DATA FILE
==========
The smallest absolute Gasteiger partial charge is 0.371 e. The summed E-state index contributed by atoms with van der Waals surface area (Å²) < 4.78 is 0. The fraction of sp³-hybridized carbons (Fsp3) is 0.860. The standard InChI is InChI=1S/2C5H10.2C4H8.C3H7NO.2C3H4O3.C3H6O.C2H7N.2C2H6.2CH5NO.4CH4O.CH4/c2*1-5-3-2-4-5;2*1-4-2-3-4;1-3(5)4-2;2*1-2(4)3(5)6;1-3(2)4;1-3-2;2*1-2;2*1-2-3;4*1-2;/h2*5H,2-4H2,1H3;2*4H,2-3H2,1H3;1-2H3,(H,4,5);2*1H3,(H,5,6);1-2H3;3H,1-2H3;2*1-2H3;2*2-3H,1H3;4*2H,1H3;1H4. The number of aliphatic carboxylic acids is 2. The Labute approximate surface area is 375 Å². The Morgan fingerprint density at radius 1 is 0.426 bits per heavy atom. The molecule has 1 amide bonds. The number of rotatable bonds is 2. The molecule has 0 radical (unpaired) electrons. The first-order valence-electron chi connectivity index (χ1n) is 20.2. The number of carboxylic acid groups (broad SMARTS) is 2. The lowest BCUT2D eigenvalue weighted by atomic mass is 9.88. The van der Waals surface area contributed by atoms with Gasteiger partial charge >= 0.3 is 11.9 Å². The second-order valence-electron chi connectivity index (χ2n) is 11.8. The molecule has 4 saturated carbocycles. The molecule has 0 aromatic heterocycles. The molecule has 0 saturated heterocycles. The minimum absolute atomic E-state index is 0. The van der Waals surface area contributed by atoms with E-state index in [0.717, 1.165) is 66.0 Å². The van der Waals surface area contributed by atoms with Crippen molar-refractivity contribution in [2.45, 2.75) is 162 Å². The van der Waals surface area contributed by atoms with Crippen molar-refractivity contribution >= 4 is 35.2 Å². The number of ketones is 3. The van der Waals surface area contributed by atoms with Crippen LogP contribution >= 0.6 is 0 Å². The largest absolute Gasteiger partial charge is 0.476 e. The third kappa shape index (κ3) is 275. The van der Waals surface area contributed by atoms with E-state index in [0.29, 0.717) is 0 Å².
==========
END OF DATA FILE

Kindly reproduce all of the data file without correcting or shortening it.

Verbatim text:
The smallest absolute Gasteiger partial charge is 0.371 e. The summed E-state index contributed by atoms with van der Waals surface area (Å²) < 4.78 is 0. The fraction of sp³-hybridized carbons (Fsp3) is 0.860. The standard InChI is InChI=1S/2C5H10.2C4H8.C3H7NO.2C3H4O3.C3H6O.C2H7N.2C2H6.2CH5NO.4CH4O.CH4/c2*1-5-3-2-4-5;2*1-4-2-3-4;1-3(5)4-2;2*1-2(4)3(5)6;1-3(2)4;1-3-2;2*1-2;2*1-2-3;4*1-2;/h2*5H,2-4H2,1H3;2*4H,2-3H2,1H3;1-2H3,(H,4,5);2*1H3,(H,5,6);1-2H3;3H,1-2H3;2*1-2H3;2*2-3H,1H3;4*2H,1H3;1H4. The number of aliphatic carboxylic acids is 2. The Labute approximate surface area is 375 Å². The Morgan fingerprint density at radius 1 is 0.426 bits per heavy atom. The molecule has 1 amide bonds. The number of rotatable bonds is 2. The molecule has 0 radical (unpaired) electrons. The first-order valence-electron chi connectivity index (χ1n) is 20.2. The number of carboxylic acid groups (broad SMARTS) is 2. The lowest BCUT2D eigenvalue weighted by atomic mass is 9.88. The van der Waals surface area contributed by atoms with Gasteiger partial charge >= 0.3 is 11.9 Å². The second-order valence-electron chi connectivity index (χ2n) is 11.8. The molecule has 4 saturated carbocycles. The molecule has 0 aromatic heterocycles. The molecule has 0 saturated heterocycles. The minimum absolute atomic E-state index is 0. The van der Waals surface area contributed by atoms with E-state index in [0.717, 1.165) is 66.0 Å². The van der Waals surface area contributed by atoms with Crippen molar-refractivity contribution in [2.45, 2.75) is 162 Å². The van der Waals surface area contributed by atoms with Crippen molar-refractivity contribution >= 4 is 35.2 Å². The number of ketones is 3. The van der Waals surface area contributed by atoms with Crippen LogP contribution >= 0.6 is 0 Å². The largest absolute Gasteiger partial charge is 0.476 e. The third kappa shape index (κ3) is 275. The van der Waals surface area contributed by atoms with E-state index in [0.29, 0.717) is 0 Å².